NRC: National Rugby Championship Q&A with Ben Whitaker - part 1

by staff

Following the announcement of the launch of the National Rugby Championship in 2014, Australian Rugby Union’s General Manager Development Pathways, Ben Whitaker takes time to answer some frequently asked questions about the series.

In Part 1, Ben discusses the team selection process, how the competition will be run and in what ways the tournament will transition Rugby participants into elite competitors.

1. How are you going to pick the teams?

A tender process will follow the current Expression of Interest stage from which teams will be selected against detailed criteria. Tender information will be ready for distribution to interested genuine groups in early January 2014 and we expect to announce the successful teams by the end of next February.

2. Are the teams going to be new teams and do you get selected from club completion to go into these new teams? Or are they established premier teams already?

The teams will be decided via a tender process that is open to existing clubs and groups and new syndicates and partnerships. All will be strongly considered. Players will graduate through their respective and important club competitions and Super Rugby to gain selection in teams for the NRC.

3. You are talking about maybe having a country team, would this be NSW or QLD country? Or a combined team?

The Expression of Interest process is open to all groups and partnerships. We have had some interest from regional areas already and we believe regional interest would need to be strongly considered because of the Rugby heartland they represent. Both regional NSW and QLD have strong Rugby ties and history.

4. Will there be a conscious effort to ensure the participation of ‘less resourced’ clubs from areas outside of the traditionally strong Rugby areas (Syd Uni, UQ) but with decent population numbers Are there plans to see any regional teams (e.g Newcastle) or other cities such as Adelaide in the NRC?

The Expression of Interest process is open to all groups and partnerships. We have had some interest from regional areas and States that don’t have a Super Rugby team already and we believe this interest would need to be strongly considered because of the Rugby heartland and development potential they represent.

5. Would existing clubs be able to lodge multiple EOI's? For example, one as a stand-alone and one as part of a merged entity, like the Sydney Fleet in 2007?

The Expression of Interest process is open to all clubs, groups and partnerships. We have had interest from interested parties open to both stand alone and partnership opportunities.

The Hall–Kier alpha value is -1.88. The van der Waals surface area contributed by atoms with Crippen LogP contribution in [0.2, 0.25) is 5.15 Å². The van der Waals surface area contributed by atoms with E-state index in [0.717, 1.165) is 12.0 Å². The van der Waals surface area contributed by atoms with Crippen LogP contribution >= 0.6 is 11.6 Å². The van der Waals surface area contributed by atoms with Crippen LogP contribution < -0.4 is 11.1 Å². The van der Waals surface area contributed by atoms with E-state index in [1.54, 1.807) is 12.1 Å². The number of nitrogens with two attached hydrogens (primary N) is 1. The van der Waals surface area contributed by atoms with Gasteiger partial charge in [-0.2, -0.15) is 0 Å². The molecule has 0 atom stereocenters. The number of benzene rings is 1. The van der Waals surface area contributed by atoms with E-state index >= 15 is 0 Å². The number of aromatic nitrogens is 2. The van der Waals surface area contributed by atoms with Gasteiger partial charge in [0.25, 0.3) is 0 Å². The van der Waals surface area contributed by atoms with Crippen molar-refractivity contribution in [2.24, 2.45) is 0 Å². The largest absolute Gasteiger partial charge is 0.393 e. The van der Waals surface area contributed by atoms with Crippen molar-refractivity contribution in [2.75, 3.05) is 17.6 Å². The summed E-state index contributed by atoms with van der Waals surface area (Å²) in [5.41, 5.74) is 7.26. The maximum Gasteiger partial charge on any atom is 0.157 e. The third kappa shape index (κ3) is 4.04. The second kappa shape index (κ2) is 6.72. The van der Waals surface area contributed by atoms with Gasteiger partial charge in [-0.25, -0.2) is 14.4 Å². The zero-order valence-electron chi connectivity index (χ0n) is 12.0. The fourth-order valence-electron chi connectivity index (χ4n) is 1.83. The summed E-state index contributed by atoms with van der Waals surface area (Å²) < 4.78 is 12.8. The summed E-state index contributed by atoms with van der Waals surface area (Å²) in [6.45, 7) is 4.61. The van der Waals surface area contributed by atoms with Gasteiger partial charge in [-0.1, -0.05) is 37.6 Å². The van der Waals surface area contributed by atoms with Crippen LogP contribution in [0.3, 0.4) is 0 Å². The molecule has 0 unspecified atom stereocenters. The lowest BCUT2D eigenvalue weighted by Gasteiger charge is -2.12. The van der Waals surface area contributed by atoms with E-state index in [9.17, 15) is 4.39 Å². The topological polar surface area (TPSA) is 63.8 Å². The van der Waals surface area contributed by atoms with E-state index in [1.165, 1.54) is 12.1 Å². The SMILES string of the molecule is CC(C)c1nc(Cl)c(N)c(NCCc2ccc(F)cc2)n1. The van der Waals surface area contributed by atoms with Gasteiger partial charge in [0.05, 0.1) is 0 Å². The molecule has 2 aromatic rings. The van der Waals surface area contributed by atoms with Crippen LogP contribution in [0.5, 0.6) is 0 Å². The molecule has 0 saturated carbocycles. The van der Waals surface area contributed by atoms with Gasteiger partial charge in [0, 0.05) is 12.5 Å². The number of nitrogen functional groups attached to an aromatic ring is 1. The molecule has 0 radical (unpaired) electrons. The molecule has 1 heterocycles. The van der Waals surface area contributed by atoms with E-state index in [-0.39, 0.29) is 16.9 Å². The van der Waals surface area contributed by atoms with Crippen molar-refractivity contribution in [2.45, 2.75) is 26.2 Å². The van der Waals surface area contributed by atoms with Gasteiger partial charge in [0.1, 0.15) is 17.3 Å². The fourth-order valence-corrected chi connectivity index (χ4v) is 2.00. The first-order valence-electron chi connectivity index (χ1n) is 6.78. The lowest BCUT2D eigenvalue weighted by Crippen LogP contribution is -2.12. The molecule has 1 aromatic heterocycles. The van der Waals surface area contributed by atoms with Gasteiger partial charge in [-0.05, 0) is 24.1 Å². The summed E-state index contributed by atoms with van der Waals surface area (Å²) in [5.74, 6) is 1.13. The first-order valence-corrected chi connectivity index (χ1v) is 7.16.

6. What makes this comp different to the ARC?

The talent development objectives for players, coaches and match officials are very similar to those that led the development and execution of the ARC – that is, the best players versus the best players available nationally. The construction of the competition is different in the development and selection of competing teams via a tender process and the subsequent level of investment required. The National Rugby Championship will be self-funded, while the ARC cost Australian Rugby around $5 million in its first season, which made it financially unsustainable. We are looking at a long-term financially sustainable model, which will mean significantly reduced spending on things like player payments and marketing compared to the ARC.

7. Will the proposed clubs chosen to participate be stand alone? Or act as 'feeder clubs' with links/support etc. to existing Super franchises?

The model will provide links between competing NRC teams and Super Rugby clubs – especially as many Super Rugby contracted players will play in the NRC. Players, coaches and match officials will be exposed to an effective pathway through Premier Club Rugby, NRC and Super Rugby onto the Wallabies.

8. Who will ‘control’ the teams, and do players get paid?

The NRC will have a governance (license) structure that includes the ARU, State Unions and NRC clubs. We are working on the NRC player payment policy with key stakeholders at the moment and how these relate and work within our current Super Rugby and club rugby payment systems.

9. Is the intention to not only develop players but also the supporter base? Will matches be taken to suburban grounds with cheap admission, good food and cold beer?

Fan engagement is an important element of the new competition model. However, we recognise the time and work required to build supporter knowledge and attachment to potentially ‘new’ teams that result in genuine support. Similarly where, when and how the matches are played will be critical to providing access and high level interest for fans.

10. Where can I go for more information or to download an EOI form?

Additional information and the EOI application can be sourced at, or follow the ARU on twitter to stay up to date with all the latest National Rugby Championship news @ARU_Community.